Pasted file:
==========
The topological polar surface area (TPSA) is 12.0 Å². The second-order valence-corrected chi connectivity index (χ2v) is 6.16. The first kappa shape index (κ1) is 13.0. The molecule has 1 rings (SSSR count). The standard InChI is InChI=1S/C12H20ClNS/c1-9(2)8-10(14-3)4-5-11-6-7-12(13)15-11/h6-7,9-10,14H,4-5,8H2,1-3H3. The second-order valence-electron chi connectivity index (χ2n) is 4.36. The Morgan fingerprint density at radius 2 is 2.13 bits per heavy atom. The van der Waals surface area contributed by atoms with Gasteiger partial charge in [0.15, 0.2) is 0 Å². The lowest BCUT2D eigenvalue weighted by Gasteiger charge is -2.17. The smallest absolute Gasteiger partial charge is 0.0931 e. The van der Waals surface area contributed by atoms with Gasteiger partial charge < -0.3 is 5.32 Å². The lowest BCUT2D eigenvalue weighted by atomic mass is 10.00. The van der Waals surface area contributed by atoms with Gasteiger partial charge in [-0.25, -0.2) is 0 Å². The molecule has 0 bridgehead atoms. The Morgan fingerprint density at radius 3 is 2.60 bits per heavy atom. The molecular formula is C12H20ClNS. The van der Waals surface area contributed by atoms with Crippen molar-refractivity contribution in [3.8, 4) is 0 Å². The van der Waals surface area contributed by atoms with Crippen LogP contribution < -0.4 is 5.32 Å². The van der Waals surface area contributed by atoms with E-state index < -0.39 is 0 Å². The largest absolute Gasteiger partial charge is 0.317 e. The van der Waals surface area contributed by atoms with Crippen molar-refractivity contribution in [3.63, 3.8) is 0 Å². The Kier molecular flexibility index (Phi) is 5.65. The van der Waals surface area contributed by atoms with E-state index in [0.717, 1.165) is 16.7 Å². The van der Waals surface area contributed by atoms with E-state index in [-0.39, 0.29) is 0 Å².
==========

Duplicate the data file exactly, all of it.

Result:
The topological polar surface area (TPSA) is 12.0 Å². The second-order valence-corrected chi connectivity index (χ2v) is 6.16. The first kappa shape index (κ1) is 13.0. The molecule has 1 rings (SSSR count). The standard InChI is InChI=1S/C12H20ClNS/c1-9(2)8-10(14-3)4-5-11-6-7-12(13)15-11/h6-7,9-10,14H,4-5,8H2,1-3H3. The second-order valence-electron chi connectivity index (χ2n) is 4.36. The Morgan fingerprint density at radius 2 is 2.13 bits per heavy atom. The van der Waals surface area contributed by atoms with Gasteiger partial charge in [0.15, 0.2) is 0 Å². The lowest BCUT2D eigenvalue weighted by Gasteiger charge is -2.17. The smallest absolute Gasteiger partial charge is 0.0931 e. The van der Waals surface area contributed by atoms with Gasteiger partial charge < -0.3 is 5.32 Å². The lowest BCUT2D eigenvalue weighted by atomic mass is 10.00. The van der Waals surface area contributed by atoms with Gasteiger partial charge in [-0.25, -0.2) is 0 Å². The molecule has 0 bridgehead atoms. The Morgan fingerprint density at radius 3 is 2.60 bits per heavy atom. The molecular formula is C12H20ClNS. The van der Waals surface area contributed by atoms with Crippen molar-refractivity contribution in [3.8, 4) is 0 Å². The van der Waals surface area contributed by atoms with Crippen LogP contribution < -0.4 is 5.32 Å². The van der Waals surface area contributed by atoms with E-state index < -0.39 is 0 Å². The largest absolute Gasteiger partial charge is 0.317 e. The van der Waals surface area contributed by atoms with Crippen molar-refractivity contribution in [3.63, 3.8) is 0 Å². The Kier molecular flexibility index (Phi) is 5.65. The van der Waals surface area contributed by atoms with E-state index in [0.717, 1.165) is 16.7 Å². The van der Waals surface area contributed by atoms with E-state index in [-0.39, 0.29) is 0 Å².